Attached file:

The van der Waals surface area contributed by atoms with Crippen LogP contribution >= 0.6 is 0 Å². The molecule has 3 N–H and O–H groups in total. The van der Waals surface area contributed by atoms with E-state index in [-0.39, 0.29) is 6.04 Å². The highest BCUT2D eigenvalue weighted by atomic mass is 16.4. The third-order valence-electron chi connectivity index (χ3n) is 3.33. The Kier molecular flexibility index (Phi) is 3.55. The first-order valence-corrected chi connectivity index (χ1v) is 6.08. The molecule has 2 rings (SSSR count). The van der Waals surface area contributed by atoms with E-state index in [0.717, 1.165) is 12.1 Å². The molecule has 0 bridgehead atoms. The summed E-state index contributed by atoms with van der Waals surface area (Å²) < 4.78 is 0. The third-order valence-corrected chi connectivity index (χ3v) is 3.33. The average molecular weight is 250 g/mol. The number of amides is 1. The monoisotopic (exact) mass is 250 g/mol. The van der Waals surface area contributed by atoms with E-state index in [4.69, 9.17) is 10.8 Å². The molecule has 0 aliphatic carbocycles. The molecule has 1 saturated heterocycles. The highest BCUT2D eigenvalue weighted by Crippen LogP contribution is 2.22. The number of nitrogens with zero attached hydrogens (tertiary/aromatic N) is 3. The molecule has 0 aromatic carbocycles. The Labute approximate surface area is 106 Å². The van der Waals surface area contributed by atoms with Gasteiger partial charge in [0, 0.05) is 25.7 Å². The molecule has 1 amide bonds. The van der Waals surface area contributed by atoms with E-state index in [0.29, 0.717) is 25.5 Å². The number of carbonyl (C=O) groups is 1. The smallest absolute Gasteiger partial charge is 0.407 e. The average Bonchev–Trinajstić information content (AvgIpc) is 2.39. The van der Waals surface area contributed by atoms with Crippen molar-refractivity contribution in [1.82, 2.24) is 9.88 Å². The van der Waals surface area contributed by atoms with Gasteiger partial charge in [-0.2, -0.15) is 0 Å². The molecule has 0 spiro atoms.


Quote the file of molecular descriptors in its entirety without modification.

The van der Waals surface area contributed by atoms with Crippen LogP contribution >= 0.6 is 0 Å². The molecule has 3 N–H and O–H groups in total. The van der Waals surface area contributed by atoms with E-state index in [-0.39, 0.29) is 6.04 Å². The highest BCUT2D eigenvalue weighted by atomic mass is 16.4. The third-order valence-electron chi connectivity index (χ3n) is 3.33. The Kier molecular flexibility index (Phi) is 3.55. The first-order valence-corrected chi connectivity index (χ1v) is 6.08. The molecule has 2 rings (SSSR count). The van der Waals surface area contributed by atoms with E-state index in [0.717, 1.165) is 12.1 Å². The molecule has 0 bridgehead atoms. The summed E-state index contributed by atoms with van der Waals surface area (Å²) < 4.78 is 0. The third-order valence-corrected chi connectivity index (χ3v) is 3.33. The average molecular weight is 250 g/mol. The number of amides is 1. The monoisotopic (exact) mass is 250 g/mol. The van der Waals surface area contributed by atoms with E-state index in [4.69, 9.17) is 10.8 Å². The molecule has 0 aliphatic carbocycles. The molecule has 1 saturated heterocycles. The highest BCUT2D eigenvalue weighted by Crippen LogP contribution is 2.22. The number of nitrogens with zero attached hydrogens (tertiary/aromatic N) is 3. The molecule has 0 aromatic carbocycles. The Labute approximate surface area is 106 Å². The van der Waals surface area contributed by atoms with Gasteiger partial charge in [0, 0.05) is 25.7 Å². The molecule has 1 amide bonds. The van der Waals surface area contributed by atoms with E-state index in [0.29, 0.717) is 25.5 Å². The number of carbonyl (C=O) groups is 1. The smallest absolute Gasteiger partial charge is 0.407 e. The average Bonchev–Trinajstić information content (AvgIpc) is 2.39. The van der Waals surface area contributed by atoms with Crippen molar-refractivity contribution in [1.82, 2.24) is 9.88 Å². The van der Waals surface area contributed by atoms with Gasteiger partial charge in [-0.2, -0.15) is 0 Å². The molecule has 0 spiro atoms.